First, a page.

By the time of Edward and Isabella’s marriage in 1308, Edward had been in his relationship with Piers for eight years. Isabella was about twelve years old and although she had friends, and relations in court nothing could have prepared her for marriage to a man who was so completely dominated by his partner. To give you an example of just how subjugated Edward was, when he travelled to France to marry Isabella he left Piers in charge of England. The English barons were outraged, Piers wasn’t even nobility. When Edward returned with his young bride, Piers was wearing the jewelry Phillip had given Edward as a wedding gift. That did not get things off on the right foot, and things were rocky for a while, but to give Piers his credit he did try to get along with Isabella, and give her the respect due to her as queen. But more credit is due Isabella, she was a dutiful wife who suffered through her husband’s humiliating infatuation. She even intervened diplomatically on Edward’s behalf with her father and then later her brother Charles IV, ensuring Edward’s place on the English throne.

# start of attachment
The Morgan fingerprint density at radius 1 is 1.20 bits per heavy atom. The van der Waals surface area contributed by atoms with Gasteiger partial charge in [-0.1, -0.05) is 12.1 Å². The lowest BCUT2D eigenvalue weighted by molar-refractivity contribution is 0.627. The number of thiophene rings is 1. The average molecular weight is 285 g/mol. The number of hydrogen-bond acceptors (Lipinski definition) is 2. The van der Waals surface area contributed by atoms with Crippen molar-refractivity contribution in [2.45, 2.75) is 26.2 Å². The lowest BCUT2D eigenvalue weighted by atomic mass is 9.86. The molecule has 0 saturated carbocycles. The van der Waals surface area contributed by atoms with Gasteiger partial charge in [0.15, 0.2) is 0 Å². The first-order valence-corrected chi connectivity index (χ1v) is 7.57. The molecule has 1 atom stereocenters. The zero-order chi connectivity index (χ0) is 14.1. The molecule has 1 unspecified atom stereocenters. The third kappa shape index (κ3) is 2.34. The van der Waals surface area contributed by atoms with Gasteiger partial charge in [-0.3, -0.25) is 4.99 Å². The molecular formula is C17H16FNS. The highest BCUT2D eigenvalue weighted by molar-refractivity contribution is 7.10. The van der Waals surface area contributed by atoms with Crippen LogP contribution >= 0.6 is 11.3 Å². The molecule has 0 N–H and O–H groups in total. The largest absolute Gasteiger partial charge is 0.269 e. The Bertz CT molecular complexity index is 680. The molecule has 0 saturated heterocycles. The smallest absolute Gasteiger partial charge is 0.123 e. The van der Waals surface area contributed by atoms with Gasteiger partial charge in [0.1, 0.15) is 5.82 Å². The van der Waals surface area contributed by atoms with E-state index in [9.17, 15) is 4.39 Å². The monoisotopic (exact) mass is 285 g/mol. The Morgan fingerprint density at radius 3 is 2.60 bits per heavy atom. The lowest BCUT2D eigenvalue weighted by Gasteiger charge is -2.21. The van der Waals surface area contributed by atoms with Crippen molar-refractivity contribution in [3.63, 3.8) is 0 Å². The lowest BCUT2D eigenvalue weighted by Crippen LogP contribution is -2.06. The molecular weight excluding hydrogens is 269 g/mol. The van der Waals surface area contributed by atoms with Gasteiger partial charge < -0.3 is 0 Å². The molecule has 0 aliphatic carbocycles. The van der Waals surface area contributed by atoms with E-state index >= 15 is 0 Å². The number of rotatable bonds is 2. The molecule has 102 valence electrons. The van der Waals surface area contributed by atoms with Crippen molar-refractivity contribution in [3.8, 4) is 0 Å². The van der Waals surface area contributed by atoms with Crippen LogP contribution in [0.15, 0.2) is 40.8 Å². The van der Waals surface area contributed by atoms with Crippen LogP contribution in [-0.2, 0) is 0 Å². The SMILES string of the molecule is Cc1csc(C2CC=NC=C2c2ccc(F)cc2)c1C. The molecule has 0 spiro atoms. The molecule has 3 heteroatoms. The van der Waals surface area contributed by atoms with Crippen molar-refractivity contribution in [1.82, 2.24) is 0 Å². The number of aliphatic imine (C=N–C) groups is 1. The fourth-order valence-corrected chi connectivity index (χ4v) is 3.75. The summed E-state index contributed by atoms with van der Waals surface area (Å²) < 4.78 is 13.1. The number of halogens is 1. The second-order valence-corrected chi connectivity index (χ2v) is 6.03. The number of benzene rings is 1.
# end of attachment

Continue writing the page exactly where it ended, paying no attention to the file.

In 1312, Piers was captured by the English barons, who had become increasing unhappy with his influence on the king and his use of royal favour to bolster his own position. He was executed. This devastated Edward, but forced him to rely on Isabella and for a while they got along quite well. It interesting to note that Isabella’s first child, Edward 111, (No they didn’t have much imagination when it came to names.) was born in 1312. In fact, three of her four children were born in this period between favorites.